New Law Puts Onerous Burden on Sellers of Memorabilia
By Ina Steiner
California enacted a stiff law impacting autographed memorabilia, and it applies to dealers selling such items in or from the state - including those selling on online marketplaces. The law requires dealers to provide a Certificate of Authenticity (COA) at the time of sale - which can be costly, according to online sellers.
An excerpt from the law: "Whenever a dealer, in selling or offering to sell to a consumer a collectible in or from this state, provides a description of that collectible as being autographed, the dealer shall furnish a certificate of authenticity to the consumer at the time of sale." (The law applies to items with a sale price of over $5.)
eBay and its Government Relations team did not respond to our request for information about how California AB 1570 would impact the company and whether it would enforce it on its marketplace. We had also asked if eBay expected there to be a negative impact on sales and what it recommended sellers and dealers do. eBay does have its own policies about certificates of authenticity, as well as guidelines on using authentication and grading services.
Amazon also allows the sale of collectibles on its site (sports and entertainment memorabilia, for example - and signed books, of course). Company spokesperson Erik Fairleigh told EcommerceBytes, "Amazon is not a collectibles dealer within the meaning of this California Civil Code legislation. As with all sellers on Amazon, we require Collectibles sellers to comply with all applicable laws."
Booksellers were extremely concerned about the law since they often host book-signings, according to the American Booksellers Association, which wrote, "In short, the law requires sellers of signed books and artwork to provide the buyer with a certificate of authenticity (COA) for any item sold for $5 or more."
The association said many booksellers had reached out to California Assemblywoman Ling Ling Chang, author of the new law, and it said she finalized a letter "clarifying that the law does not apply to general bookstores and author signings."
In favor of the bill - actor Mark Hamill, who played Luke Skywalker in the original "Star Wars," according to this article in the Los Angeles Daily News.
A reader who read about the new law in the Kovel's newsletter fears the consequences for eBay and Etsy sellers who are unable to exclude buyers from California from purchasing their items.
Even if sellers state "no sales to California addresses" in their listings, they would be hard-pressed to refuse to ship the item since the buyer could open a claim with the marketplace, the reader surmised.
What happens if the California buyer purchases it "and demands you send him the item with the expensive complete COA because you legally have to do so, threatening you with reporting you to the CA Board of Autograph Cops if you don't," the reader wondered.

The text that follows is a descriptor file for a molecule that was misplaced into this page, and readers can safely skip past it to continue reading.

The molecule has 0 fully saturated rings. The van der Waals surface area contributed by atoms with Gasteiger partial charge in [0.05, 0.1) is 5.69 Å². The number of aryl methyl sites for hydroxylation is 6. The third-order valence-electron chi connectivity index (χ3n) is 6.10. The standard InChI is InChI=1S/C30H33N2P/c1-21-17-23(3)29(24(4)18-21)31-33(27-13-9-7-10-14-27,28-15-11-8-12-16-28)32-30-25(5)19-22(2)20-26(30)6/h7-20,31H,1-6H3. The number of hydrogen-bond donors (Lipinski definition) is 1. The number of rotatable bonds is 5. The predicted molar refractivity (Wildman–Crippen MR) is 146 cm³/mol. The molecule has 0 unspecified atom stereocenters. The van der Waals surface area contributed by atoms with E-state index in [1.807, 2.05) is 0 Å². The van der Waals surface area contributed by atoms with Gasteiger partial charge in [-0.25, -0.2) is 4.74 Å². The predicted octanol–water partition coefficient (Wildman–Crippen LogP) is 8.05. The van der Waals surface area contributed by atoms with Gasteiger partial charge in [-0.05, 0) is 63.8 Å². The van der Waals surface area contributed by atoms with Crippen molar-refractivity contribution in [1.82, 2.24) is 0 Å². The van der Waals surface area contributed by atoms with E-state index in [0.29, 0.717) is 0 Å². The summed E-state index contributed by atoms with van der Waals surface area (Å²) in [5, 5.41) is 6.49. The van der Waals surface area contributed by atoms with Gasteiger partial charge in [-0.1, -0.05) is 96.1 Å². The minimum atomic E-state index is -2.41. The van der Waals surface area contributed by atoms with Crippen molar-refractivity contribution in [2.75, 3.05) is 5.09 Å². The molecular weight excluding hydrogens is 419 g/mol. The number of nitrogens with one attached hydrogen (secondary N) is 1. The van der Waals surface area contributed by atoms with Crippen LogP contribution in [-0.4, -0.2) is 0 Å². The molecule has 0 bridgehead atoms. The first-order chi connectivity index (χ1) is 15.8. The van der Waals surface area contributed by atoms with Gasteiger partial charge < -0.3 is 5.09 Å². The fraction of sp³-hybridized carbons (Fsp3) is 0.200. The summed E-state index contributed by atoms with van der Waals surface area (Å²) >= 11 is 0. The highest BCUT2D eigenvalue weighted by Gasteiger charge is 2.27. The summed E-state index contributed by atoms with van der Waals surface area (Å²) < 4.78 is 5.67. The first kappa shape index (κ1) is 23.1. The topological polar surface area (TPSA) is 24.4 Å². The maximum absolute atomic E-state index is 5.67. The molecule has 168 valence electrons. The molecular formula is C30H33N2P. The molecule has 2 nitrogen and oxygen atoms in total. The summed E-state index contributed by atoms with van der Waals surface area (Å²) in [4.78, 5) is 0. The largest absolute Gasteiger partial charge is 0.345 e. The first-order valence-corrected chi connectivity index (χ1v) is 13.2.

AbeBooks has been providing a marketplace for booksellers for 20 years. Spokesperson Richard Davies told EcommerceBytes the new law was problematic. "As a general requirement, we require sellers to comply with all applicable regional legislation," pointing out that there are booksellers from many countries selling on the site.
He said AbeBooks is waiting to see how it settles. There are both bookstore sellers and home-based sellers from California selling on AbeBooks.com.
It's problematic, he said, because sellers could be selling autographed books that are several centuries old. And not necessarily acquired directly by the bookseller - the signed books may have been purchased at an estate sale, from another seller, at a bookstore signing, or through a book scout.
AbeBooks even has a special tool for shoppers looking to acquire signed books, on this page.
It's interesting to take a look back at the early days of online selling. The FBI got involved in forged sports memorabilia in the 1990s and early part of the 2000s in its "Foul Ball investigation and Operation Bullpen, described in the FBI archives.
The text of the new AB 1570 legislation can be found on the California Legislature site.
According to an analysis of the bill on the site, "Under existing law, dealers in signed sports memorabilia must furnish a certificate of authenticity to the consumer at time of sale,... This bill would expand those same protections to all forms of signed collectibles, and also clarify that these protections apply to collectibles offered for sale online."
The law goes into effect in January 2017.
Interested in reading more? The Comic Book Legal Defense Fund published this advisory that delves into the issue.
A version of this article appeared in the November 10th issue of EcommerceBytes 411.
About the author:
Ina Steiner is co-founder and Editor of EcommerceBytes and has been reporting on ecommerce since 1999. She's a widely cited authority on marketplace selling and is author of "Turn eBay Data Into Dollars" (McGraw-Hill 2006). Her blog was featured in the book, "Blogging Heroes" (Wiley 2008). Follow her on Twitter at @ecommercebytes and send news tips to firstname.lastname@example.org.
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